Australian citizens have been lining up to get their share of Pfizer, Astra Zeneca, and Moderna. The big question on everyone’s mind is which COVID vaccine is best for me?
With upcoming lockdowns and no signs of a decrease in daily infection numbers, vaccination seems to be the only hope of lifting restrictions and returning life to the accepted normal — or might this be the new normal?
Which COVID vaccine?
On August 9, the Morrison government announced they had secured another 25 million doses of the Moderna vaccine, with roughly half of them expected to arrive before Christmas.
The Therapeutic Goods Administration (TGA) has also announced it has given provisional approval for the Moderna vaccine for Australians aged 18 and over. So which vaccine is best for you: Pfizer, Astra Zeneca, or Moderna?
According to unverified statistics, death rates still remain quite low for those who have been fully vaccinated.
In most studies, it has been proven that a single dose of any vaccine was found to provide hardly any protection.
Studies show that patients need two doses for significantly more protection against the delta variant.
Recently, new data from the Israeli Ministry of Health shows that the vaccine’s effectiveness did decline after six months.
As a result, the company, Pfizer, said that they are now in the process of developing a third dose of the COVID vaccine, which will act as a booster against the delta variant.
According to the trial’s results, the third dose produced five times more antibodies against the delta variant in people 18 to 55 years old, and 11 times more antibodies in people 65 to 85 years old.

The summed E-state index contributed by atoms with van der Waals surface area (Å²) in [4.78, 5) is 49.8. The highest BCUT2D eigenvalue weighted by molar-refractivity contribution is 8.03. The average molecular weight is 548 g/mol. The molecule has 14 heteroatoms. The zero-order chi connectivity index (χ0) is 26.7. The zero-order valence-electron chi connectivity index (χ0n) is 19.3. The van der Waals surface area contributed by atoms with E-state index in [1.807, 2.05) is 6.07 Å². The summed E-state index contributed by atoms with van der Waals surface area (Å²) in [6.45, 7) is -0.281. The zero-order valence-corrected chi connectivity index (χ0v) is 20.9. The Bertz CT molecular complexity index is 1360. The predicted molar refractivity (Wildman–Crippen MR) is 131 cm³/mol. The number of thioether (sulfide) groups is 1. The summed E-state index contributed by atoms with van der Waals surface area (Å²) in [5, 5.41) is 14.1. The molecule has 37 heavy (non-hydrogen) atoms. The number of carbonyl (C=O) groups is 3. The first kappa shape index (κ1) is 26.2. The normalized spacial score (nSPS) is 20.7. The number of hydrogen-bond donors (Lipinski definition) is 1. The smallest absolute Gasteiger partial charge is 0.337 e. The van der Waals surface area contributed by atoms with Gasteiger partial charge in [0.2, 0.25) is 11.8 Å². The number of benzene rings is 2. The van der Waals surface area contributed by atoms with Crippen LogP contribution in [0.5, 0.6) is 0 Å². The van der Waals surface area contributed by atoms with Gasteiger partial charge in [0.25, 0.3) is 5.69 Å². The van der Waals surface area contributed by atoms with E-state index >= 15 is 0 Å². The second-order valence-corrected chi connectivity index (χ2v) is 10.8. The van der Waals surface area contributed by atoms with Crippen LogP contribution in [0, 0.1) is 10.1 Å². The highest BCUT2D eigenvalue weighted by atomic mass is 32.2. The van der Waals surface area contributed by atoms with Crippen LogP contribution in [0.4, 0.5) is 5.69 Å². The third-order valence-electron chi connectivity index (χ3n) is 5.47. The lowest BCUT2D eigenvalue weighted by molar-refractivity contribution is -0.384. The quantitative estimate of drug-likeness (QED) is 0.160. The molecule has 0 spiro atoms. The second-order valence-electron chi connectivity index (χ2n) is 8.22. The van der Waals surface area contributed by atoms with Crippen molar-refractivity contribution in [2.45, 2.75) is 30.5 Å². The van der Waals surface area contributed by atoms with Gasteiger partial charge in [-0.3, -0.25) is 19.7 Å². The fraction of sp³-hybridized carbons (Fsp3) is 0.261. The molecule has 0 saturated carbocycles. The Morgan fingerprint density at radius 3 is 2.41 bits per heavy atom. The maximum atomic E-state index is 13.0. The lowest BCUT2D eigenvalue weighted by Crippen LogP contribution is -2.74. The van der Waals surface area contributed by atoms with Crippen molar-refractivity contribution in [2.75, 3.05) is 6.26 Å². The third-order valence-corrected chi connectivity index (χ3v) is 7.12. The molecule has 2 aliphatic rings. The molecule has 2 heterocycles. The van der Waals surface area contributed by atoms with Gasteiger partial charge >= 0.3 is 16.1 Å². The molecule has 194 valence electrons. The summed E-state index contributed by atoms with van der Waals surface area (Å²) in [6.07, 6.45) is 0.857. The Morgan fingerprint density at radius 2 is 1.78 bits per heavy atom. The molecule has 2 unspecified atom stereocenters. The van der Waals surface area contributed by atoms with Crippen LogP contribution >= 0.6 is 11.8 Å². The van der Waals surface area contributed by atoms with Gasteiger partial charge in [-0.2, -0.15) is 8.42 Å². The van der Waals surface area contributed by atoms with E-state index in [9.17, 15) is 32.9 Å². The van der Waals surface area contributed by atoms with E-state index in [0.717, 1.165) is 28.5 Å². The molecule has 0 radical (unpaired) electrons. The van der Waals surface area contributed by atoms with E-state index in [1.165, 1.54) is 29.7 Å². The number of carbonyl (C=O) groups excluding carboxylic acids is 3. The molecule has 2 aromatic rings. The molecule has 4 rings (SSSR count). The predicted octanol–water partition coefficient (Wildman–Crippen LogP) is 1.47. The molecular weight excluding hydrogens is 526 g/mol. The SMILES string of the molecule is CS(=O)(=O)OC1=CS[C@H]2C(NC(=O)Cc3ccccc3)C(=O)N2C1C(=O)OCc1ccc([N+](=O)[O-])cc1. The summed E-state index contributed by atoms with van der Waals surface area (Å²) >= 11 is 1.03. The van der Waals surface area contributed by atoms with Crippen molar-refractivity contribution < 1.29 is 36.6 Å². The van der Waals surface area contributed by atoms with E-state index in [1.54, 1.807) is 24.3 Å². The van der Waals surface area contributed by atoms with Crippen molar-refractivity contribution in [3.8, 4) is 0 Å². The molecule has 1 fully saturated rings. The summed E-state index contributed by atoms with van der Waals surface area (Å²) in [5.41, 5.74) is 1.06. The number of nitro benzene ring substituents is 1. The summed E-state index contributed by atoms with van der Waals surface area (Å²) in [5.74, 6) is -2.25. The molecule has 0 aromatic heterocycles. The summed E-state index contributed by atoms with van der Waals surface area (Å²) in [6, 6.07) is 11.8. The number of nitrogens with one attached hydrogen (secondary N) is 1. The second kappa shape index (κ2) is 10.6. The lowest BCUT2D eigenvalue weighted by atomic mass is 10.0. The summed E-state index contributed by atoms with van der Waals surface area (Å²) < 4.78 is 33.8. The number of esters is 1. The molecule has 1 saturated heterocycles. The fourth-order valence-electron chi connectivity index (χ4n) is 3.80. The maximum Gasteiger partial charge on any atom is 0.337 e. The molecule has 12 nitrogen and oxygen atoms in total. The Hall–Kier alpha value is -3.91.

The study is awaiting peer review.
Similar to the Pfizer vaccine, the Moderna vaccine is also testing whether a third dose is beneficial.
Possible side effects
The side effects of Moderna and Astra Zeneca vaccines are similar to those of the Pfizer vaccine and include pain in the arm when the shots are administered along with things like tiredness, muscle pain, fever, and chills. There are also extremely rare reports of myocarditis. This is where there is a minor swelling of the heart.
A statement made by a top scientist at WHO suggests “vaccines might be dangerous.”
The European Medicines Agency says that the side effects were more common in younger men and shortly after the second dose of vaccine.
Other side effects include chest pains, breathlessness, and a pounding or fluttering heart.
With Astra Zeneca, there is additional risk of rare side effects like blood clots and low levels of blood platelets.
According to medical statistics from Australia, these side effect symptoms have occurred between 4 and 42 days post vaccination.
The blood clots can occur in different parts of body, such as the brain.
Watch the video below to get a more in-depth comparison between the Pfizer, Astra Zeneca, and Moderna COVID-19 vaccines.